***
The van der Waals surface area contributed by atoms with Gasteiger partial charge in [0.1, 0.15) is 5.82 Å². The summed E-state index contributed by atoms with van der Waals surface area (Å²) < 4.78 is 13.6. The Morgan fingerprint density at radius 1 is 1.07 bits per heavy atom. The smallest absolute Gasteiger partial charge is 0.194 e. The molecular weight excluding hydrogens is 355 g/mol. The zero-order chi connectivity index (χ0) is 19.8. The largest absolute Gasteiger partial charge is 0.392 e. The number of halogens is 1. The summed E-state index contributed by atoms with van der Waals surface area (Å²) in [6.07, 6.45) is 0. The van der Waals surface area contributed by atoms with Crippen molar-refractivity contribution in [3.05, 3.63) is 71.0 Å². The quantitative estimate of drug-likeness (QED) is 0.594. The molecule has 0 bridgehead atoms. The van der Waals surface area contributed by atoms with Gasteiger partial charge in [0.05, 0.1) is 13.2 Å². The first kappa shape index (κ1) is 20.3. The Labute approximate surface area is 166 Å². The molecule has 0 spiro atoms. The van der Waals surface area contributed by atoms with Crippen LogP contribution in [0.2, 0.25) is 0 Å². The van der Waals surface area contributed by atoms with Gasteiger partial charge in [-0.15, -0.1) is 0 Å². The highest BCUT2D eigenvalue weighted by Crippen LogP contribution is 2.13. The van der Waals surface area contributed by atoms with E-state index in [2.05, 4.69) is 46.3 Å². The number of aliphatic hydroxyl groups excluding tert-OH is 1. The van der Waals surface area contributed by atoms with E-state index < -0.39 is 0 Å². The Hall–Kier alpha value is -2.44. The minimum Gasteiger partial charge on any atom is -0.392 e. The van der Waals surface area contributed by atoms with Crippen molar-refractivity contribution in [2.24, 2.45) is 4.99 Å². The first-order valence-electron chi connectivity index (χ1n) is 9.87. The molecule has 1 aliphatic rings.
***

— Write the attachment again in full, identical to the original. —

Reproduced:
The van der Waals surface area contributed by atoms with Gasteiger partial charge in [0.1, 0.15) is 5.82 Å². The summed E-state index contributed by atoms with van der Waals surface area (Å²) < 4.78 is 13.6. The Morgan fingerprint density at radius 1 is 1.07 bits per heavy atom. The smallest absolute Gasteiger partial charge is 0.194 e. The molecular weight excluding hydrogens is 355 g/mol. The zero-order chi connectivity index (χ0) is 19.8. The largest absolute Gasteiger partial charge is 0.392 e. The number of halogens is 1. The summed E-state index contributed by atoms with van der Waals surface area (Å²) in [6.07, 6.45) is 0. The van der Waals surface area contributed by atoms with Crippen molar-refractivity contribution in [3.05, 3.63) is 71.0 Å². The quantitative estimate of drug-likeness (QED) is 0.594. The molecule has 0 bridgehead atoms. The van der Waals surface area contributed by atoms with Gasteiger partial charge in [0.05, 0.1) is 13.2 Å². The first kappa shape index (κ1) is 20.3. The Labute approximate surface area is 166 Å². The molecule has 0 spiro atoms. The van der Waals surface area contributed by atoms with Crippen LogP contribution in [0.2, 0.25) is 0 Å². The van der Waals surface area contributed by atoms with Gasteiger partial charge in [-0.15, -0.1) is 0 Å². The highest BCUT2D eigenvalue weighted by Crippen LogP contribution is 2.13. The van der Waals surface area contributed by atoms with E-state index in [2.05, 4.69) is 46.3 Å². The number of aliphatic hydroxyl groups excluding tert-OH is 1. The van der Waals surface area contributed by atoms with E-state index < -0.39 is 0 Å². The Hall–Kier alpha value is -2.44. The minimum Gasteiger partial charge on any atom is -0.392 e. The van der Waals surface area contributed by atoms with Crippen molar-refractivity contribution in [2.24, 2.45) is 4.99 Å². The first-order valence-electron chi connectivity index (χ1n) is 9.87. The molecule has 1 aliphatic rings.